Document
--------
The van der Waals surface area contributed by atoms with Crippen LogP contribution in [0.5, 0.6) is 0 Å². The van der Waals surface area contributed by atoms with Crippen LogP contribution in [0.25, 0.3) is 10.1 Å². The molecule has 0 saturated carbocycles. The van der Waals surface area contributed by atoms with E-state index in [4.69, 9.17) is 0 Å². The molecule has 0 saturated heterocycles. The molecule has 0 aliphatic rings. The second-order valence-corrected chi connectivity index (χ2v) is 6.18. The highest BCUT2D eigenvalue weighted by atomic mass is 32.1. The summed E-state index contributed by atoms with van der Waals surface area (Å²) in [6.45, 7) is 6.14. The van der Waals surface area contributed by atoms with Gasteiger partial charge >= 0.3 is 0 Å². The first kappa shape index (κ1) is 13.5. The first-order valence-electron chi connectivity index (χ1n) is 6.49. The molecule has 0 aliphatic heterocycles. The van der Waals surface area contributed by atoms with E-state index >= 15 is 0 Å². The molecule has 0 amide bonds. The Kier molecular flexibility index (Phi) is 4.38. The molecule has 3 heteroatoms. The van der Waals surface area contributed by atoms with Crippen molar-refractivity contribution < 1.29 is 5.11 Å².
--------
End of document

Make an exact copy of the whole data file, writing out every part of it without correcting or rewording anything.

The van der Waals surface area contributed by atoms with Crippen LogP contribution in [0.5, 0.6) is 0 Å². The van der Waals surface area contributed by atoms with Crippen LogP contribution in [0.25, 0.3) is 10.1 Å². The molecule has 0 saturated carbocycles. The van der Waals surface area contributed by atoms with E-state index in [4.69, 9.17) is 0 Å². The molecule has 0 saturated heterocycles. The molecule has 0 aliphatic rings. The second-order valence-corrected chi connectivity index (χ2v) is 6.18. The highest BCUT2D eigenvalue weighted by atomic mass is 32.1. The summed E-state index contributed by atoms with van der Waals surface area (Å²) in [6.45, 7) is 6.14. The van der Waals surface area contributed by atoms with Gasteiger partial charge >= 0.3 is 0 Å². The first kappa shape index (κ1) is 13.5. The first-order valence-electron chi connectivity index (χ1n) is 6.49. The molecule has 0 aliphatic heterocycles. The van der Waals surface area contributed by atoms with E-state index >= 15 is 0 Å². The molecule has 0 amide bonds. The Kier molecular flexibility index (Phi) is 4.38. The molecule has 3 heteroatoms. The van der Waals surface area contributed by atoms with Crippen molar-refractivity contribution < 1.29 is 5.11 Å².